Allison D. Hepworth , Jess Kropczynski, Justin Walden, Rachel A. Smith published in Journal of Social Structure

November 19, 2019

Allison Hepworth (Postdoc) and her colleagues have a new paper published Journal of Social Science entitled “Exploring patterns of social relationships among food bloggers on twitter using a social network analysis approach”

Abstract
Background and objective. Nutrition information conveyed by popular entities through online social networking sites (i.e., social media influencers) has the potential to impact consumer eating behavior through mechanisms of social influence. Little is known about how online communities of food-related social media influencers are structured, which could reveal influencers’ opportunities to observe and spread nutrition-related content and information design practices. This study explored patterns of social relationships (social capital, conservation of resources, and homophily) within a network of prominent food bloggers on Twitter (N = 44). Methods. Data on Twitter following/follower relationships and Twitter use (number of tweets, favorited tweets) were collected from bloggers’ Twitter profiles. Bloggers represented eight topical subcategories of food blogs (e.g., family cooking, cocktails) and comprised a one-mode social network with directed ties indicating Twitter following/follower relationships. Structural evidence of patterns of social relationships was investigated through social network visualization, centrality measures (in-degree/out-degree centrality, density, reciprocity), and inferential tests. Results. The overall network density of directed ties was 21%, with wide variability in individual blogger centrality across multiple measures. Cocktails, cooking, special diets, and culinary travel bloggers had more dense ties to bloggers in their own subcategories. Within the network, favorited tweets and outreach (Twitter following relationships) were positively associated with popularity (Twitter follower relationships). Conclusions. Food bloggers in this study formed a partially connected network, supporting the conservation of resources framework. Homophily was evident in some, but not all, topical subcategories. Associations among Twitter use, outreach, and popularity generally supported the social capital framework. Future studies should explore influencers’ motivations for connecting on social networking sites, and how content and information design practices spread among influencers.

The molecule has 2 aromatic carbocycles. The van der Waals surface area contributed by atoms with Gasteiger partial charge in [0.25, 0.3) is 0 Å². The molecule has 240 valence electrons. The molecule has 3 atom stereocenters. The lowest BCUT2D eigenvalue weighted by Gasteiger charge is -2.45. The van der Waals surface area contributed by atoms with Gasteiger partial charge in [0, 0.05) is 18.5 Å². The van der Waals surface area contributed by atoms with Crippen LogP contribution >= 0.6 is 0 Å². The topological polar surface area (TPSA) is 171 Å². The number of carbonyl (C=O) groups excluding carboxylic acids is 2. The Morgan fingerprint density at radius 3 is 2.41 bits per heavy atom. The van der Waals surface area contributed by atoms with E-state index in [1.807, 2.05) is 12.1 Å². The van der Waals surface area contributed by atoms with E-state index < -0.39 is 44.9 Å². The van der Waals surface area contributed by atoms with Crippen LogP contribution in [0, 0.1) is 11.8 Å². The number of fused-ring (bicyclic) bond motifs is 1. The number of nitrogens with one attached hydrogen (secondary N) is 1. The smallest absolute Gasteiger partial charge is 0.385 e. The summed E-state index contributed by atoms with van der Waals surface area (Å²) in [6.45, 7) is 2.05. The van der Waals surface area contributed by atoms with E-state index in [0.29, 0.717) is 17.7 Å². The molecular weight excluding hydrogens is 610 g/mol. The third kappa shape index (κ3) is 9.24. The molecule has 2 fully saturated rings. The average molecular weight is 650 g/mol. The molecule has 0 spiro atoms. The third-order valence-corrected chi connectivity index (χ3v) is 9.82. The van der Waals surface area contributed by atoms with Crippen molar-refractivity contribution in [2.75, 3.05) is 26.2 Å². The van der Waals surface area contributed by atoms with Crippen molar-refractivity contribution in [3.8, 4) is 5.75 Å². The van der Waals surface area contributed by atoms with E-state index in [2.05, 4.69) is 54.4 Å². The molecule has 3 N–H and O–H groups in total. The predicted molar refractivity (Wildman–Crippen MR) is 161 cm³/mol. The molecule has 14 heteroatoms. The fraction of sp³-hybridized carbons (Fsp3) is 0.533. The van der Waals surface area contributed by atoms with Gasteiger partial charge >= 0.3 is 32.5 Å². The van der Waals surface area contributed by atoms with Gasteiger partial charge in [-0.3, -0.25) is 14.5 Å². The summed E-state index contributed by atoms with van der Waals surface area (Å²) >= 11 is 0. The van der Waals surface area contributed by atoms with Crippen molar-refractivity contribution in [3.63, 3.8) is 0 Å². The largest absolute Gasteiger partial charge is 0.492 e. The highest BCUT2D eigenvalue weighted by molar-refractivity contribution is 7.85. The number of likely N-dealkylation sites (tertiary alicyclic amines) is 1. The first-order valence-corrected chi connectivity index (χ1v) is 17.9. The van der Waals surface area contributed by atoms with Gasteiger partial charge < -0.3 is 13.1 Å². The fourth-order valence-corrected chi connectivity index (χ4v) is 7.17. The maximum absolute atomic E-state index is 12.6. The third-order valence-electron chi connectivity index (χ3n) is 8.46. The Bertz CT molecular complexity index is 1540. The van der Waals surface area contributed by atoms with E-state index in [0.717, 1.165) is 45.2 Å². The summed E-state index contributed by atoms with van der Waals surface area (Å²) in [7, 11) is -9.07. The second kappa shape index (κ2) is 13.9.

Hepworth, A. D., Kropczynski, J., Walden, J., & Smith, R. A. (2019). Exploring patterns of social relationships among food bloggers on twitter using a social network analysis approach. Journal of Social Structure, 20(4). doi:10.21307/joss-2019-038

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